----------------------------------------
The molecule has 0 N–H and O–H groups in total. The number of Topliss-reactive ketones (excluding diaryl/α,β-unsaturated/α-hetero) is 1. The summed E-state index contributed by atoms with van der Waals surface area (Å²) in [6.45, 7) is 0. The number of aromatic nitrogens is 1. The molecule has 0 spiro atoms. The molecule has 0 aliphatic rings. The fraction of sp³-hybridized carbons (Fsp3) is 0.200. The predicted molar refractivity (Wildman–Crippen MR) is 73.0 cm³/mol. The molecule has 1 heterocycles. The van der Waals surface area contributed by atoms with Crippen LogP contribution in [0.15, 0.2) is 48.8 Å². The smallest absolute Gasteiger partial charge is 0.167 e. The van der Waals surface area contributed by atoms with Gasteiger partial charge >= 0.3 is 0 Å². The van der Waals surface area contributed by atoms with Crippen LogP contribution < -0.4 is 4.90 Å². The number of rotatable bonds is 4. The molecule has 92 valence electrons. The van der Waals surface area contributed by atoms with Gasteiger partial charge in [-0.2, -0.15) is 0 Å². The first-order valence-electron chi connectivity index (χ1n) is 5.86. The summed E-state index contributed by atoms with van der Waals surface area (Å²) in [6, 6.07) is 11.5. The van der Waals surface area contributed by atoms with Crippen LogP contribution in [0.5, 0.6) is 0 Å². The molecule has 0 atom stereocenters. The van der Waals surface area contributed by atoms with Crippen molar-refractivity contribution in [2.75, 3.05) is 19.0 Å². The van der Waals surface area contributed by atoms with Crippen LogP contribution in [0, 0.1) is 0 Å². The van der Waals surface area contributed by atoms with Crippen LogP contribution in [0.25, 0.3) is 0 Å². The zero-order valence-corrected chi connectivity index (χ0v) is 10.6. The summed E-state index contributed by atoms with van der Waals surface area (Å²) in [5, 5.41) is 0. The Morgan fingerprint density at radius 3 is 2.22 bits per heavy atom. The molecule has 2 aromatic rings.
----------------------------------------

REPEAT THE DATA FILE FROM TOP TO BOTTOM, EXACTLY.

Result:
The molecule has 0 N–H and O–H groups in total. The number of Topliss-reactive ketones (excluding diaryl/α,β-unsaturated/α-hetero) is 1. The summed E-state index contributed by atoms with van der Waals surface area (Å²) in [6.45, 7) is 0. The number of aromatic nitrogens is 1. The molecule has 0 spiro atoms. The molecule has 0 aliphatic rings. The fraction of sp³-hybridized carbons (Fsp3) is 0.200. The predicted molar refractivity (Wildman–Crippen MR) is 73.0 cm³/mol. The molecule has 1 heterocycles. The van der Waals surface area contributed by atoms with Crippen LogP contribution in [0.15, 0.2) is 48.8 Å². The smallest absolute Gasteiger partial charge is 0.167 e. The van der Waals surface area contributed by atoms with Gasteiger partial charge >= 0.3 is 0 Å². The van der Waals surface area contributed by atoms with Crippen LogP contribution < -0.4 is 4.90 Å². The number of rotatable bonds is 4. The molecule has 92 valence electrons. The van der Waals surface area contributed by atoms with Gasteiger partial charge in [-0.2, -0.15) is 0 Å². The first-order valence-electron chi connectivity index (χ1n) is 5.86. The summed E-state index contributed by atoms with van der Waals surface area (Å²) in [6, 6.07) is 11.5. The van der Waals surface area contributed by atoms with Crippen LogP contribution in [0.5, 0.6) is 0 Å². The molecule has 0 atom stereocenters. The van der Waals surface area contributed by atoms with Crippen molar-refractivity contribution in [2.75, 3.05) is 19.0 Å². The van der Waals surface area contributed by atoms with Crippen LogP contribution in [0, 0.1) is 0 Å². The van der Waals surface area contributed by atoms with Crippen LogP contribution in [0.25, 0.3) is 0 Å². The zero-order valence-corrected chi connectivity index (χ0v) is 10.6. The summed E-state index contributed by atoms with van der Waals surface area (Å²) in [5, 5.41) is 0. The Morgan fingerprint density at radius 3 is 2.22 bits per heavy atom. The molecule has 2 aromatic rings.